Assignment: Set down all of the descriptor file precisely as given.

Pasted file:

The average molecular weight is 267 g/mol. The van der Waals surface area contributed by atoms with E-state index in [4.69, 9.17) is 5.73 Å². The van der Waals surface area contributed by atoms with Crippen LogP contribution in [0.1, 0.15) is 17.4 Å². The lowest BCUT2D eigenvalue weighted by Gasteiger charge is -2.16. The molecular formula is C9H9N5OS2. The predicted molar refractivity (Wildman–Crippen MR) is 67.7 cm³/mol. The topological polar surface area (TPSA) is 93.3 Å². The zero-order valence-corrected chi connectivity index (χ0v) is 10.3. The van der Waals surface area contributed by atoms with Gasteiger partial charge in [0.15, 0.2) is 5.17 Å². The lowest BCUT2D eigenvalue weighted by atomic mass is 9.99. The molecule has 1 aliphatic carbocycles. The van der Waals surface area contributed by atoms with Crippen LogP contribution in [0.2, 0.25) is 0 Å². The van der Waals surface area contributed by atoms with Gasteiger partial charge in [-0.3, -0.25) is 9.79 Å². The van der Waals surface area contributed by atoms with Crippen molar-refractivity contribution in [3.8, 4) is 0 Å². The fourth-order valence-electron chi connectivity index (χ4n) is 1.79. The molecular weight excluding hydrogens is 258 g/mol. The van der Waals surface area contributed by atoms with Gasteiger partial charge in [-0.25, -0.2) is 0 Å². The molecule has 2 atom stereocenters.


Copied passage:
The average molecular weight is 267 g/mol. The van der Waals surface area contributed by atoms with E-state index in [4.69, 9.17) is 5.73 Å². The van der Waals surface area contributed by atoms with Crippen LogP contribution in [0.1, 0.15) is 17.4 Å². The lowest BCUT2D eigenvalue weighted by Gasteiger charge is -2.16. The molecular formula is C9H9N5OS2. The predicted molar refractivity (Wildman–Crippen MR) is 67.7 cm³/mol. The topological polar surface area (TPSA) is 93.3 Å². The zero-order valence-corrected chi connectivity index (χ0v) is 10.3. The van der Waals surface area contributed by atoms with Gasteiger partial charge in [0.15, 0.2) is 5.17 Å². The lowest BCUT2D eigenvalue weighted by atomic mass is 9.99. The molecule has 1 aliphatic carbocycles. The van der Waals surface area contributed by atoms with Crippen LogP contribution in [0.2, 0.25) is 0 Å². The van der Waals surface area contributed by atoms with Gasteiger partial charge in [-0.3, -0.25) is 9.79 Å². The van der Waals surface area contributed by atoms with Crippen molar-refractivity contribution in [3.8, 4) is 0 Å². The fourth-order valence-electron chi connectivity index (χ4n) is 1.79. The molecular weight excluding hydrogens is 258 g/mol. The van der Waals surface area contributed by atoms with Gasteiger partial charge in [-0.25, -0.2) is 0 Å². The molecule has 2 atom stereocenters.